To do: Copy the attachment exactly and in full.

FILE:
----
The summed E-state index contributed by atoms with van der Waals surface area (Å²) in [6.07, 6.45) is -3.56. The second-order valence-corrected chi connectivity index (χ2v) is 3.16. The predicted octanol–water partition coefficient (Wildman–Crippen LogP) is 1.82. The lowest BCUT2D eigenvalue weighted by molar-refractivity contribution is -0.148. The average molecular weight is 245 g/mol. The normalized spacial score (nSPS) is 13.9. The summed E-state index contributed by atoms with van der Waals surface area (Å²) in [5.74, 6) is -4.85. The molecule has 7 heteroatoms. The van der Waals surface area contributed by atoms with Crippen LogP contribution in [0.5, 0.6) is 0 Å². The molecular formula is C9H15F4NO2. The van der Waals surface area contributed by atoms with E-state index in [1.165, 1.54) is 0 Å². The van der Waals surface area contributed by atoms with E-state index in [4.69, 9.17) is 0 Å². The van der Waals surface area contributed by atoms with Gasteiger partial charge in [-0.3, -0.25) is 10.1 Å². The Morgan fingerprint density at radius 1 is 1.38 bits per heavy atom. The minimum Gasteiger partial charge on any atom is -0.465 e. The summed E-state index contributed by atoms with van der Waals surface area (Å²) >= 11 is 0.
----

The summed E-state index contributed by atoms with van der Waals surface area (Å²) in [6.07, 6.45) is -3.56. The second-order valence-corrected chi connectivity index (χ2v) is 3.16. The predicted octanol–water partition coefficient (Wildman–Crippen LogP) is 1.82. The lowest BCUT2D eigenvalue weighted by molar-refractivity contribution is -0.148. The average molecular weight is 245 g/mol. The normalized spacial score (nSPS) is 13.9. The summed E-state index contributed by atoms with van der Waals surface area (Å²) in [5.74, 6) is -4.85. The molecule has 7 heteroatoms. The van der Waals surface area contributed by atoms with Crippen LogP contribution in [0.5, 0.6) is 0 Å². The molecular formula is C9H15F4NO2. The van der Waals surface area contributed by atoms with E-state index in [1.165, 1.54) is 0 Å². The van der Waals surface area contributed by atoms with E-state index in [4.69, 9.17) is 0 Å². The van der Waals surface area contributed by atoms with Gasteiger partial charge in [-0.3, -0.25) is 10.1 Å². The Morgan fingerprint density at radius 1 is 1.38 bits per heavy atom. The minimum Gasteiger partial charge on any atom is -0.465 e. The summed E-state index contributed by atoms with van der Waals surface area (Å²) >= 11 is 0.